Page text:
Saturday, November 20, 2010

Election Leaflets Are Not Junk Mail

Anyone who has ever delivered any political leaflet for any party will know the scenarios.

1). You see a letter box with a sign saying "No junk mail". You avoid it. Later when canvassing the occupant complains they never get anything through the letterbox and says that their sign is just to stop leaflets about pizzas, doubleglazing, taxies and so forth.

2). You stick a leaflet in the letterbox and someone subsequently comes out to complain (or sends a complaint to party HQ).

Both scenarios can cause difficulties, but in the second case the person in the home is wrong because election & political communications are not junk mail, i.e. commercial advertising, but rather "informative" material. If people put up "no leaflets" or "no circulars" (or even the more specific "no political/election leaflets") then the situation is very different. This is the definition distinction in all the formal advice I've been given over the years, but it can confuse when people put up instructions without checking the terms used. See for example Stop Junk Mail: Political junk mail, and how to stop it which has the right idea but continues the confused use of the term. See also Our junk mail isn’t junk mail.

For those who have been on the receiving end of angry recipients, here's an interesting story from an Official Monster Raving Loony Party leaflet:

Election Leaflets Are Not Junk Mail

Earlier in this campaign, I was confronted aggressively by an irate person who objected to the fact that I had just delivered a election leaflet through his letterbox. This was despite the fact that his notice merely said "no free newspapers or junk mail" but it did not say "no leaflets" or "no circulars".

I politely explained to him that election leaflets are not junk mail (junk mail means advertising such as pizza leaflets), but he made a specific and overt threat that he would "punch me in the mouth" if I continued the conversation.

I immediately went to the police station and reported this threat, but I was told that the police would not bother to do anything because it was "not a arrestable offence". Such threats are unacceptable in a democratic society. Those of us - candidates and agents - who are engaged in the legitimate business of communicating our policies to the electorate during a election campaign need to be confident that we will be protected by the law if necessary.

The full leaflet can be seen at Official Monster Raving Loony Party: Croydon Branch: ELECTION LEAFLETS part 1: 2005 to 2010.

The campaigner subsequently produced a limited print run second version of the leaflet in question, this time including the above text, and delivered it to the same household to explain the point to the voter directly.


Bill said...

Were you the voter in question? :)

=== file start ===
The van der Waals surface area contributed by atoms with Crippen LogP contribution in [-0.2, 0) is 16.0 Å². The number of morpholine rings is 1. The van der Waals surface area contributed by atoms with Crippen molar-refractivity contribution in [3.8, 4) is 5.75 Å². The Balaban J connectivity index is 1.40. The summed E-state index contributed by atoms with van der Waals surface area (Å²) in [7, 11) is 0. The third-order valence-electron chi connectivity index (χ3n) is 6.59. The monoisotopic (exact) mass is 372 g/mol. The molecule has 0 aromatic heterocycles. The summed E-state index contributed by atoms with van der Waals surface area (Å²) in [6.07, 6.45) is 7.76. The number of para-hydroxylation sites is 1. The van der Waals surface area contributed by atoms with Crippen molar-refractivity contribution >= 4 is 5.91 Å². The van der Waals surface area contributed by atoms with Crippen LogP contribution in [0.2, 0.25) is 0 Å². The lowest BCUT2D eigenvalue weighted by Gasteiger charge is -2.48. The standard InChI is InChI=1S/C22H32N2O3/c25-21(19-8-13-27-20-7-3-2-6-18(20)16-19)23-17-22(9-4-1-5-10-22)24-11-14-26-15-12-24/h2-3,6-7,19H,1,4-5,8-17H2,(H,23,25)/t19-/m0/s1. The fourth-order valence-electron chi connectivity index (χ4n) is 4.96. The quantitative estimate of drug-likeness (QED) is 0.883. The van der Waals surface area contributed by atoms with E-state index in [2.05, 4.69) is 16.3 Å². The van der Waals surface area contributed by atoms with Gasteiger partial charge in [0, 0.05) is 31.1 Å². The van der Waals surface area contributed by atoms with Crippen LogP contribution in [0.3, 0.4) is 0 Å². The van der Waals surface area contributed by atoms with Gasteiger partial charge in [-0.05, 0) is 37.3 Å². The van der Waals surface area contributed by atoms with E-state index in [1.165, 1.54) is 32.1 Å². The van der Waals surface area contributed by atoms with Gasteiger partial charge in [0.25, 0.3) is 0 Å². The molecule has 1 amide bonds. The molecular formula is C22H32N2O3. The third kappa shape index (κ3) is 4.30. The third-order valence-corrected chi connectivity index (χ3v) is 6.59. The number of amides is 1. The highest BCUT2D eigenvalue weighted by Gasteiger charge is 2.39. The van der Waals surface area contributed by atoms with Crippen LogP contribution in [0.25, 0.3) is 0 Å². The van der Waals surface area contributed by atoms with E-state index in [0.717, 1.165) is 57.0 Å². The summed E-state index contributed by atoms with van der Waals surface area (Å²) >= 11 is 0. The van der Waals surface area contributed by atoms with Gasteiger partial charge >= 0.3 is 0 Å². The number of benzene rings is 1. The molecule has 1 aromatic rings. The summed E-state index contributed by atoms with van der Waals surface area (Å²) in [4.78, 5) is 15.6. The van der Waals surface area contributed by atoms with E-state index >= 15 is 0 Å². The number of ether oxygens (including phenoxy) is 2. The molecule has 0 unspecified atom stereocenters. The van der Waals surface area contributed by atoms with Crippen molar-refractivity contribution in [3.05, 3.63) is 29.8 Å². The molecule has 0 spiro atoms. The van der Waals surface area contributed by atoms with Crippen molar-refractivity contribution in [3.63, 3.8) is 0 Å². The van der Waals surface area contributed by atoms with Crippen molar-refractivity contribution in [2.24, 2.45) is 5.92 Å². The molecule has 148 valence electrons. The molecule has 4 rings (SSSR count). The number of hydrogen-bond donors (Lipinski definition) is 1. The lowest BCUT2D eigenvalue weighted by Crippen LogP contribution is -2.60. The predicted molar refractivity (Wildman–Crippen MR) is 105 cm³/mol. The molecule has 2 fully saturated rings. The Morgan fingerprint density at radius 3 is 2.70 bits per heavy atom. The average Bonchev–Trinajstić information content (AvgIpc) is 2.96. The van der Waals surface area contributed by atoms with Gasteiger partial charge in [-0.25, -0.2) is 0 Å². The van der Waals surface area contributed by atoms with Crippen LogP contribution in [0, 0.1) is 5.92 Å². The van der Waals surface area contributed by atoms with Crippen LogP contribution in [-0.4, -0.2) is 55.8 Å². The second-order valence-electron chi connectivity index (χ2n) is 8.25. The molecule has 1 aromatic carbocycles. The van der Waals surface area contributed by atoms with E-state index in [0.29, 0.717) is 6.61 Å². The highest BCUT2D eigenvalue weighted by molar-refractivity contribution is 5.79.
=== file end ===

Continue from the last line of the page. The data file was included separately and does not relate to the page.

Seriously, though, what you write does seem to mirror some of my experiences when I was still delivering party political leaflets.

Anonymous said...

Anything that the householder hasn't asked for is junk mail, just like email. I wouldn't expect to see adverts for x rated material in my letter-box just as it shouldn't be in my email.

I haven't asked for an election and I'm only on the voter register for one reason - because it improves your credit rating.

It's a shame the canvasser wasn't punched in the mouth!

I've never voted in my life, because of junk mail, one party sends me a letter each election, despite the no junk mail (and it also mentions election junk mail) and I write back (to their freepost address) to say I don't vote because of their junk mail, and the extact same thing happens at the next election - clearly not voting must make these idiots think I'd vote because of all their election crap!

Then the same happens with the second most popular party in my area. yawn yawn yawn

Tim Roll-Pickering said...

@Anonymous The position parties operate on is that "junk mail" is legally only unsolicited commercial mail. Individual activists vary in their precise level of caution when hand delivering, but the official advice (and friends in other parties have shown me similar) is that it's not junk mail. The best advice is to make sure any sign explicitly says "no political leaflets".

As letters, in parliamentary elections all candidates are allowed a free mailshot to all households/voters and the system for this isn't good at tracking people who've declared they don't vote. Similarly most hand deliverers don't have a list of boxes to avoid.

Anthony Miller said...

If election leaflets are not junk mail then ...
Then why do you need to print so many
and why is what you've got to say more important than what I've got to say?
Of course you have massively increased the volume of direct untargeted junk mail by bans on street flyering
£23,577 was spent on directly pushing Barwell ...
In 2010 the Conservative party alone spent £43,362 on printed propaganda pushin my prospective conservative MP in an estimated 300,000 flyers and leaflets
probably 10 times more than the entire London Comedy Circuit Produces in a year.

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Unknown said...

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